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The same way you prepare your business for the holiday season, you can also prepare for better risk management.  Even though information security is an ongoing process, the holidays always come with their additional set of risks.  Here are seven areas you can watch out for and improve on as you get ready for the holidays.


  1.       Insider Threats

Around the holiday season hackers beef up their game with risky emails that are just waiting to be opened and distribute malware.  Make sure your employees know what to look for in order to ensure they’re not opening the enterprise network to malicious intruders.


  1.       Vulnerabilities

Security vulnerabilities are always lurking around, especially when a majority of businesses don’t conduct regular vulnerability assessments.  If you haven’t had an assessment of your network and infrastructure’s security standing, you may want to schedule one now to avoid repercussions following a breach.


  1.       Third-Party Partners

As the year comes to a close business  partnerships are renewed and terminated. Those partners who provide you with server space and data storage are important for the continuation of your business operations, but also carry their security risks.  Not to mention HIPAA audits and ensuring everyone is compliant. Make a checklist of security posture.


  1.       Software/Technology

The implementation of innovative technology to improve work performance and speed up business processes, as well as secure the enterprise environment are a great plus.  However, if not managed effectively and kept up to date, patched, and vetted; carry their own security risks.  Whether you’re using technology products for security or workflow, you have to keep eyes on them from a standpoint of security.  Remember, technology developers and companies, don’t always have data security in the forefront.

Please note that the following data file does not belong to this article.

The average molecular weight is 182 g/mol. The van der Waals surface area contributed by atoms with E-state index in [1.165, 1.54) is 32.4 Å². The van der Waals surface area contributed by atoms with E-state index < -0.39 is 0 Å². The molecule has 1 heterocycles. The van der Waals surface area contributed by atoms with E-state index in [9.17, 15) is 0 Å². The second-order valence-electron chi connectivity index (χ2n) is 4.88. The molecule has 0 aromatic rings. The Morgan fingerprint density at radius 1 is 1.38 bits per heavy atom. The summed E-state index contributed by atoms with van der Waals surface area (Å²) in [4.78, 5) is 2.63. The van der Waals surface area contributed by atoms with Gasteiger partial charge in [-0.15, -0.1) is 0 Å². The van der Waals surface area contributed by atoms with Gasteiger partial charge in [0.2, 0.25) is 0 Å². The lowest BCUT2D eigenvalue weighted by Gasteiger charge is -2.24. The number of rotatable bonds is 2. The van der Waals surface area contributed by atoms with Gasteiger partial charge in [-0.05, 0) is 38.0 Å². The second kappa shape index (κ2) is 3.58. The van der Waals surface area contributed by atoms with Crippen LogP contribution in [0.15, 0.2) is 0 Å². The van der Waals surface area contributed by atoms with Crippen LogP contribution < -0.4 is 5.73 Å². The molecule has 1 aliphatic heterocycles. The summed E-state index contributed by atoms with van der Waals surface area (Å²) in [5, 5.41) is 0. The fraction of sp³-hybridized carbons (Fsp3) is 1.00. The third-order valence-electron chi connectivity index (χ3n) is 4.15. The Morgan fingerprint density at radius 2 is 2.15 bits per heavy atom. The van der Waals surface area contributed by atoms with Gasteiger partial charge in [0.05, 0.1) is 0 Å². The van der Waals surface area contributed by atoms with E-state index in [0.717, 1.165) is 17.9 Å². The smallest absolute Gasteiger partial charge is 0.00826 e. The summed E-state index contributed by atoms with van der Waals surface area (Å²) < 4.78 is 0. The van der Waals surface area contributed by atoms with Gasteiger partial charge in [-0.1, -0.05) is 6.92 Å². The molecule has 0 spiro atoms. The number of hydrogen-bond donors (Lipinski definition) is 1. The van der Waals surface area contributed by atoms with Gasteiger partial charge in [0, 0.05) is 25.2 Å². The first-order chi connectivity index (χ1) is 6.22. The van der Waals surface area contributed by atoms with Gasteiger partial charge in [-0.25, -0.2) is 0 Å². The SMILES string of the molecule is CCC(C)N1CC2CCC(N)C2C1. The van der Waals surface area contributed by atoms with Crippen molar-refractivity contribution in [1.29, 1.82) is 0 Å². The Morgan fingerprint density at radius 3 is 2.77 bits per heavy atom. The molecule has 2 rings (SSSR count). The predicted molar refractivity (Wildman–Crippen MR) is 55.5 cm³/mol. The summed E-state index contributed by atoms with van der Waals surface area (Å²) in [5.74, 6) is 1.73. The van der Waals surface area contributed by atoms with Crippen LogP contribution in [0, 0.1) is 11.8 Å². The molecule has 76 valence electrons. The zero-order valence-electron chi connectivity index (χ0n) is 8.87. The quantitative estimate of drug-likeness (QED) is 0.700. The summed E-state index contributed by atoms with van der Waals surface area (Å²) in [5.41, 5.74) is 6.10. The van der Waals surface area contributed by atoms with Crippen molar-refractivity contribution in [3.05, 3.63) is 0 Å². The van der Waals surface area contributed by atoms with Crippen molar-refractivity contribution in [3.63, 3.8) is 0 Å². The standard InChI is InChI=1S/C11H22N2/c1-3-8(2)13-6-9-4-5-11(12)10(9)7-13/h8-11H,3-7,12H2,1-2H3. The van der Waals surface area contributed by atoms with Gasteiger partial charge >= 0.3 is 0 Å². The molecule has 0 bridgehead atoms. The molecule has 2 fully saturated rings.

1.       InfoSec Communication

With end of the year and holiday meetings, security pros and the executive team, can take the opportunity to outline their existing security posture, as well as discuss their plans for the new year.  This is also a chance for everyone to work on their communication skills.  For the CIO this means trying to communicate risks in a business leadership language, and for the board and CEO to ask questions that can help them better understand IT security needs and challenges.


  1.       Employee InfoSec habits

We recently discussed how employee information security habits requires attention.  Employees continue to do things that put the corporate network, data, and infrastructure at risk.  These behaviors can include using USB devices that aren’t secure, opening emails without the necessary knowledge of when not to download an attachment or accessing company data over an unsecure network, to name a few.  Make a list or questionnaire to vet what your employees know about security best practices and from there plan an end of the year or new year meeting where you can address these issues with employees.


  1.       Data Recovery/Backup

Data recovery is important year round, but winter weather has been known to be quite brutal and unexpected.  This not only puts your data at a higher risk of loss, but there’s also the possibility of a complete shutdown.  In addition to unexpected weather patterns, ransomware makes it even more essential for organizations to have a data backup and recovery plan.  You want to be able and quickly regain access to your data, not have to wait until you make the ransom payment.  Can you imagine what would happen if the data you use for your day to day operations became inaccessible?  You would be stuck; your business would be stuck.


This seven item information security holiday checklist doesn’t imply that you shouldn’t implement these measures once the holidays are over, actually quite the contrary.  Also, the list includes some of the things you want to watch out for to reduce your enterprise risks, but it is by far all-inclusive.  The array of risk management issues organizations need to prepare for are never-ending in nature.

How is your organization preparing for the holiday season’s additional security risks?


Photo Courtesy of Carlos Amarillo